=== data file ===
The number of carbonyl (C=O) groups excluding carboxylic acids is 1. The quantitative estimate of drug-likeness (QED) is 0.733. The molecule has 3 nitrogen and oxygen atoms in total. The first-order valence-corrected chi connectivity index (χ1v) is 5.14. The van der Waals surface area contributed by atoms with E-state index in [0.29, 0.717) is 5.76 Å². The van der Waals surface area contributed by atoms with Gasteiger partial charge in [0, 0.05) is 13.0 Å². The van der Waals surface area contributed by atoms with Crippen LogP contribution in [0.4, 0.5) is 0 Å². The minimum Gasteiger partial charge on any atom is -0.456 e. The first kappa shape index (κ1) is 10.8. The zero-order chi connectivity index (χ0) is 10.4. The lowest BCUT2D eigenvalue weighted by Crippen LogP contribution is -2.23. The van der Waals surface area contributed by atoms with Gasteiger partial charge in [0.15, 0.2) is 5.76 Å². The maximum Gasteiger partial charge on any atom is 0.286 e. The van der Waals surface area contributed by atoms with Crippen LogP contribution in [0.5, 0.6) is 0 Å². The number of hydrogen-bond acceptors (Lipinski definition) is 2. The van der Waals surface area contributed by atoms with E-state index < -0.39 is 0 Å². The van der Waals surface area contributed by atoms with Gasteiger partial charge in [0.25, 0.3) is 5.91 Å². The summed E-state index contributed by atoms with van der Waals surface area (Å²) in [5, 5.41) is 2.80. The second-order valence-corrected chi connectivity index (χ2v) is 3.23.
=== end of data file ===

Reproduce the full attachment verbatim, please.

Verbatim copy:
The number of carbonyl (C=O) groups excluding carboxylic acids is 1. The quantitative estimate of drug-likeness (QED) is 0.733. The molecule has 3 nitrogen and oxygen atoms in total. The first-order valence-corrected chi connectivity index (χ1v) is 5.14. The van der Waals surface area contributed by atoms with E-state index in [0.29, 0.717) is 5.76 Å². The van der Waals surface area contributed by atoms with Gasteiger partial charge in [0, 0.05) is 13.0 Å². The van der Waals surface area contributed by atoms with Crippen LogP contribution in [0.4, 0.5) is 0 Å². The minimum Gasteiger partial charge on any atom is -0.456 e. The first kappa shape index (κ1) is 10.8. The zero-order chi connectivity index (χ0) is 10.4. The lowest BCUT2D eigenvalue weighted by Crippen LogP contribution is -2.23. The van der Waals surface area contributed by atoms with Gasteiger partial charge in [0.15, 0.2) is 5.76 Å². The maximum Gasteiger partial charge on any atom is 0.286 e. The van der Waals surface area contributed by atoms with Crippen LogP contribution in [0.5, 0.6) is 0 Å². The number of hydrogen-bond acceptors (Lipinski definition) is 2. The van der Waals surface area contributed by atoms with E-state index < -0.39 is 0 Å². The van der Waals surface area contributed by atoms with Gasteiger partial charge in [0.25, 0.3) is 5.91 Å². The summed E-state index contributed by atoms with van der Waals surface area (Å²) in [5, 5.41) is 2.80. The second-order valence-corrected chi connectivity index (χ2v) is 3.23.